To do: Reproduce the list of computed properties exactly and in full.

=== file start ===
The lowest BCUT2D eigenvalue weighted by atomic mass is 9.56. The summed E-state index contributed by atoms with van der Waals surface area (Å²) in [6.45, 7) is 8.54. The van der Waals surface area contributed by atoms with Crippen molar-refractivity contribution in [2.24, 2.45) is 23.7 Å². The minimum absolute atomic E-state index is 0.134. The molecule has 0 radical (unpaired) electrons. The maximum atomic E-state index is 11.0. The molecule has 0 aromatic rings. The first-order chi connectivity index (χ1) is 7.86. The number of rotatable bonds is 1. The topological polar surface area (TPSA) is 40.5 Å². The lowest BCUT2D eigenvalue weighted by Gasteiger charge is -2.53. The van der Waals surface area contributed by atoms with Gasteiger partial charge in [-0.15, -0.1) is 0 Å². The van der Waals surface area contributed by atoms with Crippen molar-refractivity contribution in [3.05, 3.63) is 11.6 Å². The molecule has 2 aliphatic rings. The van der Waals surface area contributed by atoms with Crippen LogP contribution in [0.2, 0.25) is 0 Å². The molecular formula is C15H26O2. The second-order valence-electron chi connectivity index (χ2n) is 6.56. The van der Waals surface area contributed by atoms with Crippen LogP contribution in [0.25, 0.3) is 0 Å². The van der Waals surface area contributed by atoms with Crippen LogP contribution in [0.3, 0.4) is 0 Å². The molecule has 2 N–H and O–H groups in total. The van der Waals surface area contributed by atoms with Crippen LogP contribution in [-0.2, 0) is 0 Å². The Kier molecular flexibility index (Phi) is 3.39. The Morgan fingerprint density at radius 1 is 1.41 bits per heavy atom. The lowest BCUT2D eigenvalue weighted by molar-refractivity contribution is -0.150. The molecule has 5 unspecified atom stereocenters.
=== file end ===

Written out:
The lowest BCUT2D eigenvalue weighted by atomic mass is 9.56. The summed E-state index contributed by atoms with van der Waals surface area (Å²) in [6.45, 7) is 8.54. The van der Waals surface area contributed by atoms with Crippen molar-refractivity contribution in [2.24, 2.45) is 23.7 Å². The minimum absolute atomic E-state index is 0.134. The molecule has 0 radical (unpaired) electrons. The maximum atomic E-state index is 11.0. The molecule has 0 aromatic rings. The first-order chi connectivity index (χ1) is 7.86. The number of rotatable bonds is 1. The topological polar surface area (TPSA) is 40.5 Å². The lowest BCUT2D eigenvalue weighted by Gasteiger charge is -2.53. The van der Waals surface area contributed by atoms with Gasteiger partial charge in [-0.15, -0.1) is 0 Å². The van der Waals surface area contributed by atoms with Crippen molar-refractivity contribution in [3.05, 3.63) is 11.6 Å². The molecule has 2 aliphatic rings. The van der Waals surface area contributed by atoms with Crippen LogP contribution in [0.2, 0.25) is 0 Å². The molecular formula is C15H26O2. The second-order valence-electron chi connectivity index (χ2n) is 6.56. The van der Waals surface area contributed by atoms with Crippen LogP contribution in [0.25, 0.3) is 0 Å². The van der Waals surface area contributed by atoms with Crippen LogP contribution in [0.3, 0.4) is 0 Å². The molecule has 2 N–H and O–H groups in total. The van der Waals surface area contributed by atoms with Crippen LogP contribution in [-0.2, 0) is 0 Å². The Kier molecular flexibility index (Phi) is 3.39. The Morgan fingerprint density at radius 1 is 1.41 bits per heavy atom. The lowest BCUT2D eigenvalue weighted by molar-refractivity contribution is -0.150. The molecule has 5 unspecified atom stereocenters.